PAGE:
This section, which shall soon be extended, contains best practices from our member associations and other successful initiatives that could serve as an example.

Finland: literary translators ask for fair compensation

As the 2008 CEATL survey (http://www NULL.ceatl shows, Finland ranks among the worst countries in Europe to make a living as a literary translator. The following editorial by Finnish translator Tarja Roinila appeared on the Finnish literary criticism website (http://www NULL.kiiltomato in March 2009.

Since then, the community of Finnish literary translators has banded together in a dramatic publicity campaign to raise public awareness of their situation: Kaijamari Sivill, current president of the Finnish Association of Translators and Interpreters (http://www NULL.sktl (SKTL), and translator Tarja Roinila appeared together with a publisher’s representative on a cultural program of the national radio; Heikki Karjalainen, chair of the SKTL’s literary division, was interviewed on another major radio program; Sivill and a representative from a different publishing house were interviewed on a popular television talk show. Newspapers carried the story.

The public responded sympathetically to the translators’ dilemma, and publishers, too, expressed concern. The major Finnish newspaper Helsingin Sanomat ran a summary in English. This is just the latest instance of coordinated activism among Finnish translators. Their prolonged efforts have led to official recognition of literary translation as art. Read more » (http://www NULL.ceatl NULL.pdf)

Turkey: translations in search of a new publisher

There can be many reasons why a translation is not, or is no longer available for interested readers. Sometimes the publishing house has gone into liquidation, sometimes it is expected that a reprint would no longer be profitable. In some cases commercial (or other) reasons lead a publisher to refrain from printing a book from the start, and thus a book translation ordered by the publisher and finished by the translator can be stuffed away in drawers without ever having been in print at all.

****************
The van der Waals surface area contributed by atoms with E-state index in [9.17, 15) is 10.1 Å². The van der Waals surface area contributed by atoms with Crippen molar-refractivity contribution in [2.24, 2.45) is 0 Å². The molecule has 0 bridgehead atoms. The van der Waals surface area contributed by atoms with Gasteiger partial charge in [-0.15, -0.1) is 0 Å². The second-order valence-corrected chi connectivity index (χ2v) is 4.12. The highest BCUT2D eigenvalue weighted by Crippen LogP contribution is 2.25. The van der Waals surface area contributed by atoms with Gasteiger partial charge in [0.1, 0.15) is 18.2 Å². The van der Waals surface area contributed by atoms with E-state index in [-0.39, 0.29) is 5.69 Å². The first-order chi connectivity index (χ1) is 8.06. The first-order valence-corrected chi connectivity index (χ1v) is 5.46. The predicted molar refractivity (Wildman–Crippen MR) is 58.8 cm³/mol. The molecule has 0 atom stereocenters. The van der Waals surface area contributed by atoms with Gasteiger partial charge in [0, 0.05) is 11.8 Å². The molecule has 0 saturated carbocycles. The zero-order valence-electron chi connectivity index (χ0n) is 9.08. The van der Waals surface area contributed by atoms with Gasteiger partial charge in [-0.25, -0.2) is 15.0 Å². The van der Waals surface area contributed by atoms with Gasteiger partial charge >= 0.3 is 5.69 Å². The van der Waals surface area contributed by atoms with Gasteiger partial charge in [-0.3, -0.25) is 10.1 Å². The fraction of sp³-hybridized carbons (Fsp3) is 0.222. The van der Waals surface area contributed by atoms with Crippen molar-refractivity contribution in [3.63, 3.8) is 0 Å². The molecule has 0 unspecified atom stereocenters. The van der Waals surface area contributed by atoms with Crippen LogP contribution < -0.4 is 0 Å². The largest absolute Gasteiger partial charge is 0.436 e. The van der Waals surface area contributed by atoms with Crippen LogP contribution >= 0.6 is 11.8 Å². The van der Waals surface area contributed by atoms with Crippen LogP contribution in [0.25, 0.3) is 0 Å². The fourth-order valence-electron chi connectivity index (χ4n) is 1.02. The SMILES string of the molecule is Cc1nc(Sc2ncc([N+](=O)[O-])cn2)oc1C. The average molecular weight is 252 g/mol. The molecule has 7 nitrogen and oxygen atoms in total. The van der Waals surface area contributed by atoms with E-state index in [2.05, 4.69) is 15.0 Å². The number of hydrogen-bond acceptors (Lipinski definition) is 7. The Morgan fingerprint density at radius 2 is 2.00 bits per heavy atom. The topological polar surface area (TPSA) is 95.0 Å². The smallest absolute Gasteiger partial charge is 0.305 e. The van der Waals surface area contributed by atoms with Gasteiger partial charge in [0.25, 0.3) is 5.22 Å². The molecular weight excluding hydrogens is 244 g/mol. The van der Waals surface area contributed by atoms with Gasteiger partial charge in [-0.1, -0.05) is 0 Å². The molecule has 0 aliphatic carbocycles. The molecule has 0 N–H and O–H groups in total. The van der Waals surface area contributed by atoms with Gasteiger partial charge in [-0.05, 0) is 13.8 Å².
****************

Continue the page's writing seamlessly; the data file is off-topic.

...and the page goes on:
In order to keep or make these titles available for Turkish readers, the Literary Translators’ Society Turkey, Çevbir (http://www NULL.cevbir, tries to find new publishing houses for out of print translations by its members. Members who wish to do so can send information concerning the title to Çevbir’s e-mail address. Çevbir’s website offers a regularly updated list (http://cevbir of these titles, usually accompanied by a summary of the book’s content, and an indication of its number of pages.

Publishers interested in printing one of these finished translations can contact Çevbir’s office. On the condition that the publishing house complies with the standard contract adopted by Çevbir, the Association mediates between the new publishing house and the translator. Çevbir gives no guarantee of the quality of the translation. A letter (http://cevbir explaining the procedure and conditions to interested publishers is also available on the website.

So far, over 100 titles have been published on Çevbir’s website; five of them have been (re)printed by another publisher; another eleven titles are presently under consideration.